After the uneventful operation, patient was compliant with follow up visits and medications until three years when diabetic nephropathy worsened. He underwent dialysis treatment and suffered from another event of stroke. At this time, he started to complain of numbness, back pain and dysuria. Work up showed metastatic tumor foci, compressing the vertebra at T4 and T5 level.

Histopathology

The submitted specimen is a segmental resection with a bulging tumor on the surface. The 4 cm tumor was pale brown with alternating areas of hemorrhage. No necrotic or cirrhotic regions identified.

The non-tumoral liver parenchyma contained within the resection specimen shows incomplete septal cirrhosis (probably regressed cirrhosis) with features indicative of diabetes associated, nonalcoholic fatty liver disease, namely central-portal fibrous septa (Figure 3). Residual steatosis and histologic features of steatohepatitis are not identified. Prominent ductular reactions, large cell change, and small cell change were not present.

Figure 3. (A) Non-tumoral liver in case 2 with incomplete septal cirrhosis; (B) Trichrome stain highlighting septal fibrosis; (C) Positive membrane staining with EpCAM supporting stem cell features.

Histologically, the tumor cells are predominantly seen in pseudoacini and trabecular configurations exhibiting atypia with eosinophilic cytoplasm (Figure 4). Admixed in the surrounding desmoplastic stroma are irregular glands lined by columnar epithelium with large nuclei and prominent nucleoli. Stem cell features are not present. The tumor is seen extending to the subcapsular area and invading the vascular wall.

Figure 4. (A) Case 2 tumor morphology (Hematoxylin); (B) HepPar1 highlights the HCC component of the tumor; (C) Keratin 19 highlights the cholangiocarcinoma component of the tumor. (D) No stem cell features supported by a negative EpCAM stain.

Immunohistochemistry

Immunostaining for EpCAM highlighted focal ductular reactions, sometimes with adjacent, clustered, EpCAM positive hepatocytes, indicative of stem/progenitor cell mediated regeneration, albeit to a small degree, of hepatic parenchyma (Figure 3C).11 Immunostains of the tumor are presented in Figure 4. The areas with hepatocellular differentiation exhibited canalicular staining for CD 10 and with polyclonal anti-CEA antibodies and strong and diffuse punctate staining for HepPar1. Stains for keratins 7 and 19 and for EpCAM were negative in these areas. Glandular components, on the other hand, stain positive for keratins 7 and 19, EpCAM and CEA (cytoplasm and membrane), but were negative for arginase-1 and HepPar1.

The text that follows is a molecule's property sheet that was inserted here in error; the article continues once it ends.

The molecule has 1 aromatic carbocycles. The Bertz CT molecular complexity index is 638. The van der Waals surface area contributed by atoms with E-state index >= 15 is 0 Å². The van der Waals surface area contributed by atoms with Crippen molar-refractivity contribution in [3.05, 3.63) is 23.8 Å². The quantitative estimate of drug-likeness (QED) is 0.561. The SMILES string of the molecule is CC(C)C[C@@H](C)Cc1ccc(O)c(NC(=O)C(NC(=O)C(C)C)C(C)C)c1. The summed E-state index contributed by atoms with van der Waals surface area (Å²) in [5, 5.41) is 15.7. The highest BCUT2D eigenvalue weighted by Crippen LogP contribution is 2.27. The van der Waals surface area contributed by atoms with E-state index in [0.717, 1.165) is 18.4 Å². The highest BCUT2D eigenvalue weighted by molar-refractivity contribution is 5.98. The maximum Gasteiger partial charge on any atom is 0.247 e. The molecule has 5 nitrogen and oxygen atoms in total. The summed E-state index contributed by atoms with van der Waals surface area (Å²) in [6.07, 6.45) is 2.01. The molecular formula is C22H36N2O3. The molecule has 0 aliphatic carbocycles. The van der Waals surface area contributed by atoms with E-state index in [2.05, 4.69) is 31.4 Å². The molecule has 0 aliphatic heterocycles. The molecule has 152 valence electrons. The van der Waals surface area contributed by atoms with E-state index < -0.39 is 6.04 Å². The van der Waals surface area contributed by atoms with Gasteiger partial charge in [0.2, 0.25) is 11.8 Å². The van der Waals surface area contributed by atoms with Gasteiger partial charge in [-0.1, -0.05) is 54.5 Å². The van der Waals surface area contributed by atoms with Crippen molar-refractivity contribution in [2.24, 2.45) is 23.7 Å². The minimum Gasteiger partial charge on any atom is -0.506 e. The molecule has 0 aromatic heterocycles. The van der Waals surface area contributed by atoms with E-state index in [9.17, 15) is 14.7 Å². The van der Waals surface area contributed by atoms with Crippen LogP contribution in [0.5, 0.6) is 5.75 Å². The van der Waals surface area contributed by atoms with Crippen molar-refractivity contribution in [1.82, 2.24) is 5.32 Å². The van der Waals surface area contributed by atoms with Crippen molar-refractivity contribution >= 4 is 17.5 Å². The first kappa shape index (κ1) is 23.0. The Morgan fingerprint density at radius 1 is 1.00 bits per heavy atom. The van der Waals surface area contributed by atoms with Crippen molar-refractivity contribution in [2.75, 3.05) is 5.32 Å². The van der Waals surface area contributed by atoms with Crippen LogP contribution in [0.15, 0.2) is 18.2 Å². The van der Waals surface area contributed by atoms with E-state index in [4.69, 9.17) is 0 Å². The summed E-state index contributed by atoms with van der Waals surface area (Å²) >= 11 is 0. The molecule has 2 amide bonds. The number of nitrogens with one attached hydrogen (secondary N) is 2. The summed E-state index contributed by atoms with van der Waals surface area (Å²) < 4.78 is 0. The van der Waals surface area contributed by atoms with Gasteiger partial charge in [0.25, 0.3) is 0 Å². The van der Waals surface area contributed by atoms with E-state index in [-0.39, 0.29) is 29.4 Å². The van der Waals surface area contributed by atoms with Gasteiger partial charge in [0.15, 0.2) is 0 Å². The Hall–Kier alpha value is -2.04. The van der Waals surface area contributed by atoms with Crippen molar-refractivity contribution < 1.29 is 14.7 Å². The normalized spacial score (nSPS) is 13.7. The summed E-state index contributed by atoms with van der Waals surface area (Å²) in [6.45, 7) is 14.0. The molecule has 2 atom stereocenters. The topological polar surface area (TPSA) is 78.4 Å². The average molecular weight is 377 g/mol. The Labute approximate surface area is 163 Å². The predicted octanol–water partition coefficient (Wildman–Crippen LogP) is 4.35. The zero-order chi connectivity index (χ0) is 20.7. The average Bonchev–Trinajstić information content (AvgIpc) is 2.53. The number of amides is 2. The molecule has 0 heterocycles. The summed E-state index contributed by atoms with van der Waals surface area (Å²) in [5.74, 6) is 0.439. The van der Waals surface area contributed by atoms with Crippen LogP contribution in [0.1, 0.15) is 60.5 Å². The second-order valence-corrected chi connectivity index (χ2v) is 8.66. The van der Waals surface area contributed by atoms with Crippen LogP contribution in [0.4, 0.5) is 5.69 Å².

DISCUSSION

NAFLD is the hepatic manifestation of the metabolic syndrome, a cluster of conditions that are related by obesity, insulin resistance, dyslipidemia and elevated blood pressure.[12] Patients with NAFLD may show a spectrum of histologic features including steatosis, steatohepatitis and steatofibrosis, with some progressing to the complications of cirrhosis and hepatocellular carcinoma.

The clinical course of NAFLD is related to its histology at the time of diagnosis. Mild steatosis on presentation will usually connote a benign prognosis. Presence of steatohepatitis indicates an increased likelihood of disease progression that may lead to significant fibrosis. Statistically, 26%-37% of patients with steatohepatitis demonstrate progression to fibrosis over time, with up to 9% progressing to cirrhosis and 2%-5% to hepatocellular carcinoma.[2],[13]-[16] This natural history is reflected in the increasing incidence of HCC paralleling the epidemic of obesity in the United States, suggesting that NAFLD is a key factor linking obesity and HCC.[17]-[20]